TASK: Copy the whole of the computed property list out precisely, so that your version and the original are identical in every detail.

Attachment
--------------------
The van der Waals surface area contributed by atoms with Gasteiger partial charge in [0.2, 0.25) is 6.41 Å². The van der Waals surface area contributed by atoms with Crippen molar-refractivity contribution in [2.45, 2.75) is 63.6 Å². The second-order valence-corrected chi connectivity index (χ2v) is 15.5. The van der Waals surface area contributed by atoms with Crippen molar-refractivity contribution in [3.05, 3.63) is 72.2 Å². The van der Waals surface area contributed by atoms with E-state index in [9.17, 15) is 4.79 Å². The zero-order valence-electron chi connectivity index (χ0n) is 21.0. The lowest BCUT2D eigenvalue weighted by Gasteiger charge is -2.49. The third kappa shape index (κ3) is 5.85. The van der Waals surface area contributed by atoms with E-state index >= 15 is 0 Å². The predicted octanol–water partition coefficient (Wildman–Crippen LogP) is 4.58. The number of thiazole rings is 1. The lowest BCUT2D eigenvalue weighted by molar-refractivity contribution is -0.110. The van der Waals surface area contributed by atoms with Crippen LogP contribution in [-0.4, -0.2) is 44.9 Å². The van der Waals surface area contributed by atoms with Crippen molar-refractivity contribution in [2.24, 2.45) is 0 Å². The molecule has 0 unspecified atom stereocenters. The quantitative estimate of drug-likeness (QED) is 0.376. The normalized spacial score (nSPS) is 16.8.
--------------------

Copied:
The van der Waals surface area contributed by atoms with Gasteiger partial charge in [0.2, 0.25) is 6.41 Å². The van der Waals surface area contributed by atoms with Crippen molar-refractivity contribution in [2.45, 2.75) is 63.6 Å². The second-order valence-corrected chi connectivity index (χ2v) is 15.5. The van der Waals surface area contributed by atoms with Crippen molar-refractivity contribution in [3.05, 3.63) is 72.2 Å². The van der Waals surface area contributed by atoms with E-state index in [9.17, 15) is 4.79 Å². The zero-order valence-electron chi connectivity index (χ0n) is 21.0. The lowest BCUT2D eigenvalue weighted by Gasteiger charge is -2.49. The third kappa shape index (κ3) is 5.85. The van der Waals surface area contributed by atoms with E-state index >= 15 is 0 Å². The predicted octanol–water partition coefficient (Wildman–Crippen LogP) is 4.58. The number of thiazole rings is 1. The lowest BCUT2D eigenvalue weighted by molar-refractivity contribution is -0.110. The van der Waals surface area contributed by atoms with Crippen LogP contribution in [-0.4, -0.2) is 44.9 Å². The van der Waals surface area contributed by atoms with Crippen molar-refractivity contribution in [2.24, 2.45) is 0 Å². The molecule has 0 unspecified atom stereocenters. The quantitative estimate of drug-likeness (QED) is 0.376. The normalized spacial score (nSPS) is 16.8.